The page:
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Keller War-Mongers On in Faux-Stock-Taking of NYT/Iraq War

Bill Van Auken of wsws has a NON-shallow take on Bill Keller’s recent disappointingly shallow column on the New York Time’s role in the launch of the Iraq War:

On the ninth anniversary of the US invasion of Iraq, New York Times columnist and former editor Bill Keller has penned a self-serving piece that obscures his own role in justifying that war, while setting ground rules for launching the next one.

Keller’s headline—“Falling in and out of war”—is an accurate reflection of the smug and cynical character of the well-heeled layer of establishment liberals of which he is a part, and which today constitutes a principal constituency for imperialism.

Let’s just pause here for a sec. “Falling in and out of war?” is the title of his self-congratulating exercise in supposed honest rumination? Is that supposed to be a clever paraphrase of the “fickleness” of falling in and out of love as compared to the fickleness of a superpower falling in and out of war? Colossally minimizing I’d say, already worthy of the vomit bucket. Yeah, one-on-one love can hurt and be tumultuous but the cost in human carnage and obscene tax dollars of WAR deserves less cavalier rhetoric from the get-go I'm thinking.

Keller sets his readers up with the promise that he is ready to make some serious acknowledgements on the NYT’s significant role in justifying and pushing War with Iraq onto the U.S. public. Staking his and its credibility behind it. Van Auken:

“When you’ve been wrong about something as important as war, as I have, you owe yourself some hard thinking about how to avoid repeating the mistake,” Keller begins his column. “And if that’s true for a mere kibitzing columnist, it’s immeasurably more true for those in a position to actually start a war.”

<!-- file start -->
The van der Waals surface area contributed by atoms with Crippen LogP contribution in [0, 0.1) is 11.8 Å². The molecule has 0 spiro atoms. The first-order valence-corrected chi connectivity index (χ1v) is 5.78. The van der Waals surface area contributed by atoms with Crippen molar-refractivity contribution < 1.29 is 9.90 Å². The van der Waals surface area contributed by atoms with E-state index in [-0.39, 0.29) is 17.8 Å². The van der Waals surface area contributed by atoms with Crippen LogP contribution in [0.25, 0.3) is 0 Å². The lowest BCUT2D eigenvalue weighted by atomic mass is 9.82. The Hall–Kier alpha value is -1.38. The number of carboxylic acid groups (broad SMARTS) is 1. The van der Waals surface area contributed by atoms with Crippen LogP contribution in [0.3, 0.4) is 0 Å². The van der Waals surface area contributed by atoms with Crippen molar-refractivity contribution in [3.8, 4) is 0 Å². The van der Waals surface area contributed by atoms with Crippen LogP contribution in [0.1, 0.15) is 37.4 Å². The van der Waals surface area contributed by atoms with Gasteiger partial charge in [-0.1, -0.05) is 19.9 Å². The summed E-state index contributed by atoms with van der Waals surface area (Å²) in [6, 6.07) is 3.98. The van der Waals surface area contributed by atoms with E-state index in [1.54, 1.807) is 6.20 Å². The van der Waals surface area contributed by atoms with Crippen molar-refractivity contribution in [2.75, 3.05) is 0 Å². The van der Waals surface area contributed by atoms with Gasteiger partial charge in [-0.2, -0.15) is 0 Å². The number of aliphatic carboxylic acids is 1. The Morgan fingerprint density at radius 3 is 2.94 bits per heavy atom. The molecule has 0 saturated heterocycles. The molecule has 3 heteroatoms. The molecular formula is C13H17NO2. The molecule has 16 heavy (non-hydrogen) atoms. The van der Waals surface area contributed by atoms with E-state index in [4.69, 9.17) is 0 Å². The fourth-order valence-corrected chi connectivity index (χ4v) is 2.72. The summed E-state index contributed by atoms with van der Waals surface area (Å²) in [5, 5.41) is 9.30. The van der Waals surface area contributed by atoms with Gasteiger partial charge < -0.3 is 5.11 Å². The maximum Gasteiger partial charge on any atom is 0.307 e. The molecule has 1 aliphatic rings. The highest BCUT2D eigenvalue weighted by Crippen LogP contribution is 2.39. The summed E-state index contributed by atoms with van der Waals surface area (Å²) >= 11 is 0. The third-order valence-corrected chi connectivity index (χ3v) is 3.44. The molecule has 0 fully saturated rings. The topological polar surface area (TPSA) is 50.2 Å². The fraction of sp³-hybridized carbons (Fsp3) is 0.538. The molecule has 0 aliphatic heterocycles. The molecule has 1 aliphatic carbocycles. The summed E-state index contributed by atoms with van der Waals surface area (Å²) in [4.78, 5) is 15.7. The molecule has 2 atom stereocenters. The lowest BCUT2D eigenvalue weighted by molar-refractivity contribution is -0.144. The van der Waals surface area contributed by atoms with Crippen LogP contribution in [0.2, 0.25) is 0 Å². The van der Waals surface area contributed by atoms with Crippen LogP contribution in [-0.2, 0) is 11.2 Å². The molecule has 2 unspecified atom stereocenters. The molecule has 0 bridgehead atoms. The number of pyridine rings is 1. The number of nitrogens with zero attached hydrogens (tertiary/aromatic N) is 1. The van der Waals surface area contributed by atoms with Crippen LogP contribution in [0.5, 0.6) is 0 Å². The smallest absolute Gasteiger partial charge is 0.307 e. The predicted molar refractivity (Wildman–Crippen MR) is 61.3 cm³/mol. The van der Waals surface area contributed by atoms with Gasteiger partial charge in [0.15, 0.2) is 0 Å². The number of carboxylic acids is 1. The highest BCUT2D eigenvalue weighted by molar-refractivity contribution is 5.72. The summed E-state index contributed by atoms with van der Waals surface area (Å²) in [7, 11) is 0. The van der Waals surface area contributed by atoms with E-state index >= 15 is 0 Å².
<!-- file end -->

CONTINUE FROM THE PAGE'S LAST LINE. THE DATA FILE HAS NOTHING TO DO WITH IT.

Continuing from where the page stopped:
Keller the “mere kibitzing columnist”? Such modesty! One would hardly imagine that when he was “wrong about something as important as war” he was the executive editor of the Times, taking in an annual salary of $650,000 and directing one of the most powerful opinion manufacturing organizations in the United States.

The former editor says next to nothing about how he got it wrong in the run-up to the US invasion of Iraq, nor why he now believes it was a mistake to support that war, outside of an aside that it “distracted our attention and energy from the far more important undertaking in Afghanistan.”

He is even less inclined to dwell on the implications of his getting it wrong: the death, wounding and forced exile of millions of Iraqis, the decimation of an entire society, and the killing of over 4,000 US troops, along with the maiming of tens of thousands of others.

Van Auken calls out Keller’s shameless minimization of the POWER of his and the NYT’s role in launching this tragic war on FALSE EVIDENCE pushed onto us all:

Any serious examination of the record of the Iraq war inevitably points to the indispensable role of the Times and its editor, Keller, in selling the lies used to justify the war to the American public. This wasn’t a matter of “kibitzing” columns, but a sustained exercise in disinformation, in which the newspaper and its correspondent Judith Miller made the case that the regime in Baghdad was developing “weapons of mass destruction” and that war was necessary. Editorial after editorial and column after column continued a drumbeat justifying war. As the “newspaper of record” and a voice of official liberalism, the Times was cited by the Bush White House in making the case for invading Iraq, and it set the tone for the entire national media.